This was the last day of the trip. It was a 340mile, 8-hour bus trip to Tehran.
We made a detour to visit Abyaneh, a tiny village in the foothills of the Zagros Mountains. The village is at least 2,000 years old. In the small mosque there were many portraits of soldiers killed in the Iran/Iraq war. Even this remote mountain village with a population of 150 paid a heavy price.
Shortly after 11AM in the bus, Amir announced that we were going to pass the site of the Natanz Nuclear Facility in a few minutes. He sternly warned us “ Absolutely No Photographs”. This is one of the most sensitive sites in Iran. If Israel were to attack Iran, this is likely to be the first place they would bomb. I was very tempted to sneakily take a picture or two but Amir’s warning “This site is protected by Revolutionary Guards and if they see you taking photos, they will detain all of us,” made me not to do it. I felt that my shutter finger was itching.
Our bus, moving at top speed, took eight minutes to pass by this site in the middle of nowhere. On the hills and beside the road I saw perhaps eight or nine anti aircraft guns and surface to air missile installations manned by soldiers. There were dozens of watchtowers and a huge facility with what appeared to be ordinary industrial buildings. I saw a large bus at the entrance perhaps for transporting workers. One of the tanks was very close to the highway. A young soldier’s face was visible standing next to the tank. A female member of our group waved at him and the soldier waved back. It was rather peaceful scene despite the heavy-duty military machinery that dotted the landscape.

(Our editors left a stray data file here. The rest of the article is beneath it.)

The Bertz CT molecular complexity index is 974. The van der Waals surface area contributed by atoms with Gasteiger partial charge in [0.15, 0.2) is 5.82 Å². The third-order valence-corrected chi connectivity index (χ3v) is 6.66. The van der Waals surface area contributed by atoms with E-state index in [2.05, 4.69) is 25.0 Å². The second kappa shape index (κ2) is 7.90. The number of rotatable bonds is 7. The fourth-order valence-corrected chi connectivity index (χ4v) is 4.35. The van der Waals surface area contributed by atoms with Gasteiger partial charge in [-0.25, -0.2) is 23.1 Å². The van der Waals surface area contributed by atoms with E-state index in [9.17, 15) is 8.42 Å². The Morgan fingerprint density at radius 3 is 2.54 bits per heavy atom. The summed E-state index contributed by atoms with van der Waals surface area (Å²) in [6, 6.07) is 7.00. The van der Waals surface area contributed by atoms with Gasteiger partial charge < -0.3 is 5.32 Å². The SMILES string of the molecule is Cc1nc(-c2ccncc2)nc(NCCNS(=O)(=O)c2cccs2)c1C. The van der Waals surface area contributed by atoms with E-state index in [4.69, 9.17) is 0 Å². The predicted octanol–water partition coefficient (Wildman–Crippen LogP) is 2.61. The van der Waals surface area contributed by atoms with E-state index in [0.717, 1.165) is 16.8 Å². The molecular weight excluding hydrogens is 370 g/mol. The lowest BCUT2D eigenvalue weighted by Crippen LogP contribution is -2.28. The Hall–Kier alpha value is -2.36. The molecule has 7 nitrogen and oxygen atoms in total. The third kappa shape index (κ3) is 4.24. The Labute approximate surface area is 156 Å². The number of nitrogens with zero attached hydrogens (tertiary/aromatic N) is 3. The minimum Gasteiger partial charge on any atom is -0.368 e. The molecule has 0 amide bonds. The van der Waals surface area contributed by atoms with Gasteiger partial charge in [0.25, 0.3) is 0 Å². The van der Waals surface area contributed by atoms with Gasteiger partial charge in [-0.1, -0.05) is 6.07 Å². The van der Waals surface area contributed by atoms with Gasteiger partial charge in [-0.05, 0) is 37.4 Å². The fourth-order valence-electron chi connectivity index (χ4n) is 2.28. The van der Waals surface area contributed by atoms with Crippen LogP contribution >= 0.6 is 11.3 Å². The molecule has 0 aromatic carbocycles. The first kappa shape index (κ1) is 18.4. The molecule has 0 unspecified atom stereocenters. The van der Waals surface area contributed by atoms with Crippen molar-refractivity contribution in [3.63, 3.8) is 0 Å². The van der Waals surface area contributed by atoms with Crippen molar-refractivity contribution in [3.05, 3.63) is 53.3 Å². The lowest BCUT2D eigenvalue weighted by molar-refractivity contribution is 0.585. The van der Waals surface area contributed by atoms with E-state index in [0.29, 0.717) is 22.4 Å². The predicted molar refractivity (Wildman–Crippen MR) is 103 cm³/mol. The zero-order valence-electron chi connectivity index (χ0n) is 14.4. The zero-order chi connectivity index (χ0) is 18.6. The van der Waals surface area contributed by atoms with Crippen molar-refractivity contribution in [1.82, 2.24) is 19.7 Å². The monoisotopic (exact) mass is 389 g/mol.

After a brief stop in Kashan we arrived in Tehran in dusk. The city was lively and people were busy shopping or returning home.
Please see my postscript below.
My curiosity made me want to visit a country that had been labeled a member of the “Axis of Evil” by our former president. My curiosity was more than satisfied. Having seen the country and having learned to understand more of its history, culture and people, has led me to conclude that such labels distort reality, sometimes dangerously.
When I visited, Iran was very quiet. It was four month after the historic June 2009 demonstrations protesting the results of the spring 2009 election. However I was surprised that so many people who were unhappy with the regime openly talked about their views with members of our group. Unfortunately I do not feel comfortable quoting these thoughts and opinions because of my concern for the safety of those who expressed them.
When I said to one of our Iranian guides who had studied at an American college “people are so nice in this country but your government is tough” his reply was “so is your country’s.”
I am still trying to understand how the differences in attitude between governments and ordinary people are formed and come to coincide. I hope my continued travel will give me some answers.
I would like to express deep appreciation to those people of Iran who opened themselves up to a traveler’s curiosity and to people who keep reading this blog.
Thank you very much!